doldrums

plural noun
dol·​drums | \ ˈdōl-drəmz How to pronounce doldrums (audio) , ˈdäl- How to pronounce doldrums (audio) , ˈdȯl- \

Definition of doldrums

1 : a spell of listlessness or despondency fighting off the winter doldrums
2 often capitalized, oceanography : a part of the ocean near the equator abounding in calms (see calm entry 1 sense 1b), squalls, and light shifting winds
3 : a state or period of inactivity, stagnation, or slump out of the economic doldrums

Did you know?

Almost everyone gets the doldrums—a feeling of low spirits and lack of energy—every once in a while. The doldrums experienced by sailors, however, are usually of a different variety. In the early-19th century, the word once reserved for a feeling of despondency came to be applied to certain tropical regions of the ocean marked by the absence of strong winds. Sailing vessels, reliant on wind propulsion, struggled to make headway in these regions, leading to long, arduous journeys. The exact etymology of doldrums is not certain, though it is believed to be related to the Old English dol, meaning "foolish"—a history it shares with our adjective dull.

Examples of doldrums in a Sentence

Recent Examples on the Web Last year at this time, my favorite cookbooks had some pretty distinct themes, placing high value on simplicity and sanity, while occasionally being peppered with something fun to help break out of the doldrums. Joe Ray, Wired, 17 Dec. 2021 There’s one enticement that withstands a long-haul life in the burbs and seems to grow more intense as time passes: the need for a libido-quenching, doldrums-busting, life-affirming affair. Allison P. Davis, Vulture, 11 Dec. 2021 In tapping Parag Agrawal to lead Twitter through its economic, technological, and political doldrums, Twitter’s board is hoping an experienced insider with deep ties to co-founder and outgoing CEO Jack Dorsey can reinvigorate the company. Jacob Carpenter, Fortune, 30 Nov. 2021 The White House still contends the size of the American Rescue Plan was necessary to bring the economy back from its pandemic doldrums. Kevin Liptak, CNN, 11 Nov. 2021 Popovich called a timeout with 8:26 to go in the first quarter, then unleashed a full-court press aimed to shake his team out of its early doldrums. San Antonio Express-News, 21 Oct. 2021 Despite a first-of-its-kind lineup stacked with power hitters intended to awaken the Red Sox from their offensive doldrums, the team appeared determined to sputter its way out of contention in the waning days of the season. BostonGlobe.com, 1 Oct. 2021 The same can be said of the seven other distinctively transfixing models who joined Lee at the Vogue offices for this celebratory shoot, staged as New York City began shaking off its pandemic doldrums. Maya Singer, Vogue, 5 Aug. 2021 With his political hopes seemingly in the doldrums, Mr. Isakson received a boost from Zell Miller, by then the governor, who in late 1996 appointed him chairman of the state’s board of education. Washington Post, 19 Dec. 2021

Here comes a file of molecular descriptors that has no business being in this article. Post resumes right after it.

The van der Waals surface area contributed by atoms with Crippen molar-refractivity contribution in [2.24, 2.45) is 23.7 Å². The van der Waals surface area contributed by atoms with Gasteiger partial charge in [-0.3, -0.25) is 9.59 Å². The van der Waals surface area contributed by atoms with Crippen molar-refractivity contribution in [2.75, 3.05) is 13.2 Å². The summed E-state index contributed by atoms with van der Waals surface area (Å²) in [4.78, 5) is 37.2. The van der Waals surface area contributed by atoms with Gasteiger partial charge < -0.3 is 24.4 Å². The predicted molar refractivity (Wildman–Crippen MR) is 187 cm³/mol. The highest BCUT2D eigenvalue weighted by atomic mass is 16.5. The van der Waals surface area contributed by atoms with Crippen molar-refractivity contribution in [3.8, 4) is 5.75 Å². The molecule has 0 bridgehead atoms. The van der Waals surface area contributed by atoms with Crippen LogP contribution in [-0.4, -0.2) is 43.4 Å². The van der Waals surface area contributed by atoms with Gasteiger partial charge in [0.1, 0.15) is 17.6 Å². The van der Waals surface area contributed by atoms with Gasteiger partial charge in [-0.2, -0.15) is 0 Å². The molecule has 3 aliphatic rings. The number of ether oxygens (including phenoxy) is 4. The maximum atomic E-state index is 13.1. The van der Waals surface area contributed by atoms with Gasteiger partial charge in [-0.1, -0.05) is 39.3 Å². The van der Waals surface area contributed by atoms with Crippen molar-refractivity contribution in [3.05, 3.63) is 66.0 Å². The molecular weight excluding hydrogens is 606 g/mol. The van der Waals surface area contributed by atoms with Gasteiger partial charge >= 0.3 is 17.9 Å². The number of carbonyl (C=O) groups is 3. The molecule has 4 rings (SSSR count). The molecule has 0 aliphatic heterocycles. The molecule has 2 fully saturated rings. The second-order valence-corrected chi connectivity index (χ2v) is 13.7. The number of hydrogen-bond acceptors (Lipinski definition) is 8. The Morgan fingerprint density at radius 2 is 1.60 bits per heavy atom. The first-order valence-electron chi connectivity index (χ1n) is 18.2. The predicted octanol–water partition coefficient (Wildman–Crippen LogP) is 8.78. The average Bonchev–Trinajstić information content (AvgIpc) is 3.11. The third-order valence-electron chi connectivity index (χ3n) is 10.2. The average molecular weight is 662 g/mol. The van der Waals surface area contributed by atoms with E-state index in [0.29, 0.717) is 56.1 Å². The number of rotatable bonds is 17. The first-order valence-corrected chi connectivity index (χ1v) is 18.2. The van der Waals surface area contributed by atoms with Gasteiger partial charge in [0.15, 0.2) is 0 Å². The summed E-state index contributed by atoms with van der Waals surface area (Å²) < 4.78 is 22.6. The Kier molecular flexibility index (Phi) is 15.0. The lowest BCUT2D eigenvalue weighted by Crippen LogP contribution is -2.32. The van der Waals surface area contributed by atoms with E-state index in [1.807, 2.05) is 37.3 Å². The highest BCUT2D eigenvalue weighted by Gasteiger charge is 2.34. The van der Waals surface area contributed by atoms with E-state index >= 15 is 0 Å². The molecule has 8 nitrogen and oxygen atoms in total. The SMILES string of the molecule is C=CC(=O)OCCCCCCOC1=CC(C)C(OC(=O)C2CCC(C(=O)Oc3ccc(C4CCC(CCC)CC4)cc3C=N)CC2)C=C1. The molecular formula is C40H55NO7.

These example sentences are selected automatically from various online news sources to reflect current usage of the word 'doldrums.' Views expressed in the examples do not represent the opinion of Merriam-Webster or its editors. Send us feedback.

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First Known Use of doldrums

1765, in the meaning defined at sense 1

History and Etymology for doldrums

probably akin to Old English dol foolish

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The first known use of doldrums was in 1765

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Dictionary Entries Near doldrums

doldrum

doldrums

dole

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Statistics for doldrums

Last Updated

14 Jan 2022

Cite this Entry

“Doldrums.” Merriam-Webster.com Dictionary, Merriam-Webster, https://www.merriam-webster.com/dictionary/doldrums. Accessed 23 Jan. 2022.

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More Definitions for doldrums

doldrums

noun

English Language Learners Definition of doldrums

: a state or period of sadness or depression
: a state or period in which there is no activity or improvement

doldrums

noun plural
dol·​drums | \ ˈdōl-drəmz How to pronounce doldrums (audio) , ˈdäl-, ˈdȯl- \

Kids Definition of doldrums

1 : a spell of sadness I tried to cheer her of her doldrums.
2 : a period of no activity or improvement Her business was in the doldrums.
3 : a part of the ocean near the equator known for its calms

More from Merriam-Webster on doldrums

Nglish: Translation of doldrums for Spanish Speakers

Britannica.com: Encyclopedia article about doldrums

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